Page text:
(b) Officers of the Department of the California Highway Patrol, police departments, marshal’s office or sheriff’s office, officers of the Department of Fish and Game designated as peace officers by subdivision (e) of Section 830.2, or officers of the Department of Forestry and Fire Protection designated as peace officers by subdivision (g) of Section 830.2 may close the immediate area surrounding any emergency field command post or any other command post activated for the purpose of abating any calamity enumerated in this section or any riot or other civil disturbance to any and all unauthorized persons pursuant to the conditions set forth in this section whether or not the field command post or other command post is located near to the actual calamity or riot or other civil disturbance.

(c) Any unauthorized person who willfully and knowingly enters an area closed pursuant to subdivision (a) or (b) and who willfully remains within the area after receiving notice to evacuate or leave shall be guilty of a misdemeanor.

(d)

Nothing in this section shall prevent a duly authorized representative of any news service, newspaper, or radio or television station or network from entering the areas closed pursuant to this section.

(Amended by Stats. 1996, Ch. 305, Sec. 44. Effective January 1, 1997.)


The beginning of the Constitution of the State of California:
SECTION 1.

All people are by nature free and independent and have inalienable rights. Among these are enjoying and defending life and liberty, acquiring, possessing, and protecting property, and pursuing and obtaining safety, happiness, and privacy.

(Sec. 1 added Nov. 5, 1974, by Proposition 7. Resolution Chapter 90, 1974.)

SEC. 2.

(a) Every person may freely speak, write and publish his or her sentiments on all subjects, being responsible for the abuse of this right. A law may not restrain or abridge liberty of speech or press.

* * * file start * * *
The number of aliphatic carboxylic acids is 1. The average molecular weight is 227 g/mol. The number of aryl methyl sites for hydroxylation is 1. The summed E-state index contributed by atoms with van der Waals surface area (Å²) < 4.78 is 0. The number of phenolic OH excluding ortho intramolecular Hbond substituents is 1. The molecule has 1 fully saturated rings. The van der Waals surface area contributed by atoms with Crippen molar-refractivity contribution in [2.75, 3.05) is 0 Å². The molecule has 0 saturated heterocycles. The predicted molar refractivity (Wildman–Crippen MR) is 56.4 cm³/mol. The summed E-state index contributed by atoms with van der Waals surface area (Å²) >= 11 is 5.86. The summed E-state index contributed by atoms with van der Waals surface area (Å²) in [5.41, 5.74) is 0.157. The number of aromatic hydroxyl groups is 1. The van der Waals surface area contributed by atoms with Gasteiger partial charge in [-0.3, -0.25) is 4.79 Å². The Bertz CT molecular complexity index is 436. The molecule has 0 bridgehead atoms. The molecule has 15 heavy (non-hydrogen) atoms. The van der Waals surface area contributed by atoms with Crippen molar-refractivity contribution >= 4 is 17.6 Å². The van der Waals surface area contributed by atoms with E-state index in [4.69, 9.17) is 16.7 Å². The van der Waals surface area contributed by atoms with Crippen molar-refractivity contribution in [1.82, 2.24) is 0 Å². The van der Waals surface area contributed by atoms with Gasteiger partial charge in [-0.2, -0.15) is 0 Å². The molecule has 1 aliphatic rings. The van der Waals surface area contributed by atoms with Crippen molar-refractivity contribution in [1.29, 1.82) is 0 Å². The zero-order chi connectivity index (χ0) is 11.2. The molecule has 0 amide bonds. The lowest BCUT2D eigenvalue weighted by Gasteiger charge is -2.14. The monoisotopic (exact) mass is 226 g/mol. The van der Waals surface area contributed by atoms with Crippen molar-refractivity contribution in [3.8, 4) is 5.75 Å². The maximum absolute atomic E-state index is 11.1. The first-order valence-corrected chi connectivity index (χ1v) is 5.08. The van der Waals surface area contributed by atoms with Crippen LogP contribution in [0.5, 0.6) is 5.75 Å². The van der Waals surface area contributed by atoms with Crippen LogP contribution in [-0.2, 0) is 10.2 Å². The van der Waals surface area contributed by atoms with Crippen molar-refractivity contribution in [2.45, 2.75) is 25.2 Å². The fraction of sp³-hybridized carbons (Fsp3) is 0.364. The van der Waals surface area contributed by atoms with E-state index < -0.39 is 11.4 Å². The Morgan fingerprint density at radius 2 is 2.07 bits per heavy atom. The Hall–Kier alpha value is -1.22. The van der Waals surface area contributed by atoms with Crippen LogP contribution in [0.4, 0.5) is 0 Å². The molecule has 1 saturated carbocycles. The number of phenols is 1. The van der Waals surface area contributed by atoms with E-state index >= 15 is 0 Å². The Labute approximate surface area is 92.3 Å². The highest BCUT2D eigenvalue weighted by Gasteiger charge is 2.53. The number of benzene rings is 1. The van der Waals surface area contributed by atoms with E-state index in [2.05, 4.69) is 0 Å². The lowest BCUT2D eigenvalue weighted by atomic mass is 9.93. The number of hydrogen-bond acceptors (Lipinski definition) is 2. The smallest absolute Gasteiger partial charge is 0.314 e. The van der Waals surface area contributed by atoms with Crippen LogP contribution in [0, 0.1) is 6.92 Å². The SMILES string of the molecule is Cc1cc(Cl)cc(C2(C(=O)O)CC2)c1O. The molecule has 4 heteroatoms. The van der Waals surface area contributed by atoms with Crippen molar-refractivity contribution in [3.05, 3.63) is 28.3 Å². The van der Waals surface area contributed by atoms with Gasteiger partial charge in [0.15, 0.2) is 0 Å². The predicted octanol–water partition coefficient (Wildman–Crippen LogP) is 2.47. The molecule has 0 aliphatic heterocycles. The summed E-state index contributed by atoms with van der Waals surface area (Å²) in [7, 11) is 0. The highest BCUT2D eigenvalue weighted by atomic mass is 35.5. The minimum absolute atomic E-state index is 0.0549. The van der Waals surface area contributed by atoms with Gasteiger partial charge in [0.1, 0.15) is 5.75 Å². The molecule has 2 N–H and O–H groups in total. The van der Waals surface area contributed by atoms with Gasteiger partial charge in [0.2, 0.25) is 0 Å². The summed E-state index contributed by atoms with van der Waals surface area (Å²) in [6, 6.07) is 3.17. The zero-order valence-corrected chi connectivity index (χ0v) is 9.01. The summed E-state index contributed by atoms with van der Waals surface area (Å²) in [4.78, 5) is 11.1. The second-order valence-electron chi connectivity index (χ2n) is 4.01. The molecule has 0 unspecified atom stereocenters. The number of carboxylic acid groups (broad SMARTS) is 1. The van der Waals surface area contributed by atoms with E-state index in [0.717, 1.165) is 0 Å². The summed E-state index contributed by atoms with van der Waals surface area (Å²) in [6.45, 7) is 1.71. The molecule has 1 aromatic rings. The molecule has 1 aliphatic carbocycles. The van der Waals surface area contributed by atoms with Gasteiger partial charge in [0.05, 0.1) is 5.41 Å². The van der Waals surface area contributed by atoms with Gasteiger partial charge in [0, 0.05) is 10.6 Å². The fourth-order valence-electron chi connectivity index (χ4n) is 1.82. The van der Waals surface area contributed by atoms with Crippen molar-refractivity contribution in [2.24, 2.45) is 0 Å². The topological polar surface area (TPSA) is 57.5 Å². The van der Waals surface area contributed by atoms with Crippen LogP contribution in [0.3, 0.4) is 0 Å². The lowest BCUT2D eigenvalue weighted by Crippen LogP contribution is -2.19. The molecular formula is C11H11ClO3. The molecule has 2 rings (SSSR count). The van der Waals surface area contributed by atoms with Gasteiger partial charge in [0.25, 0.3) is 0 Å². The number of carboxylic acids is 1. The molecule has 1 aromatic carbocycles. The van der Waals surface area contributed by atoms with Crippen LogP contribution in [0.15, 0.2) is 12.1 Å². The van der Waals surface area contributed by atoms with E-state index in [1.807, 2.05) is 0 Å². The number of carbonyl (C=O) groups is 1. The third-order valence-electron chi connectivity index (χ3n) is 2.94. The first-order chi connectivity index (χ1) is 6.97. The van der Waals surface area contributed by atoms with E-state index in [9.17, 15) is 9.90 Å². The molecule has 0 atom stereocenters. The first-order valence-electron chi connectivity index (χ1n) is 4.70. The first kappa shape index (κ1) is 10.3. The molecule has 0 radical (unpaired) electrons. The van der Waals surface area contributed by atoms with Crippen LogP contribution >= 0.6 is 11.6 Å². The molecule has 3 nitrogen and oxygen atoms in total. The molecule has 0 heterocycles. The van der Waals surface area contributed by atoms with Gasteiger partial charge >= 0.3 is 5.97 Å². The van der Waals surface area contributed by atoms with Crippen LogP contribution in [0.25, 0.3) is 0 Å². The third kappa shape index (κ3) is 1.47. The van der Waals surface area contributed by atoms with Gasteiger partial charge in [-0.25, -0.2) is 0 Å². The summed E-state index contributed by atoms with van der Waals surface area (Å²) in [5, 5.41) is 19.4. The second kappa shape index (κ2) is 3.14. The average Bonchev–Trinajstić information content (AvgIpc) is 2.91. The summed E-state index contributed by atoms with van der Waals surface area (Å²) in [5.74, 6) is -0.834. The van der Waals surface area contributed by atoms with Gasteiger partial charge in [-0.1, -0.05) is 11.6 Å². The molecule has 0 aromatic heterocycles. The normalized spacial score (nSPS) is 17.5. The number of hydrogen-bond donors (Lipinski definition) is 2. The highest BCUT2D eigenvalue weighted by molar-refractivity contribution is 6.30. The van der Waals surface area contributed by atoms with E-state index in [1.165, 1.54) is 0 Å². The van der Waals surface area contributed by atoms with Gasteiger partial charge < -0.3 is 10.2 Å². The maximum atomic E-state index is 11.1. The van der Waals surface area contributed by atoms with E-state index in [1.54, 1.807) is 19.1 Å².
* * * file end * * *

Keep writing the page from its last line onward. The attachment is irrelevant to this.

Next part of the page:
(b)

A publisher, editor, reporter, or other person connected with or employed upon a newspaper, magazine, or other periodical publication, or by a press association or wire service, or any person who has been so connected or employed, shall not be adjudged in contempt by a judicial, legislative, or administrative body, or any other body having the power to issue subpoenas, for refusing to disclose the source of any information procured while so connected or employed for publication in a newspaper, magazine or other periodical publication, or for refusing to disclose any unpublished information obtained or prepared in gathering, receiving or processing of information for communication to the public.

Nor shall a radio or television news reporter or other person connected with or employed by a radio or television station, or any person who has been so connected or employed, be so adjudged in contempt for refusing to disclose the source of any information procured while so connected or employed for news or news commentary purposes on radio or television, or for refusing to disclose any unpublished information obtained or prepared in gathering, receiving or processing of information for communication to the public.

As used in this subdivision, “unpublished information” includes information not disseminated to the public by the person from whom disclosure is sought, whether or not related information has been disseminated and includes, but is not limited to, all notes, outtakes, photographs, tapes or other data of whatever sort not itself disseminated to the public through a medium of communication, whether or not published information based upon or related to such material has been disseminated.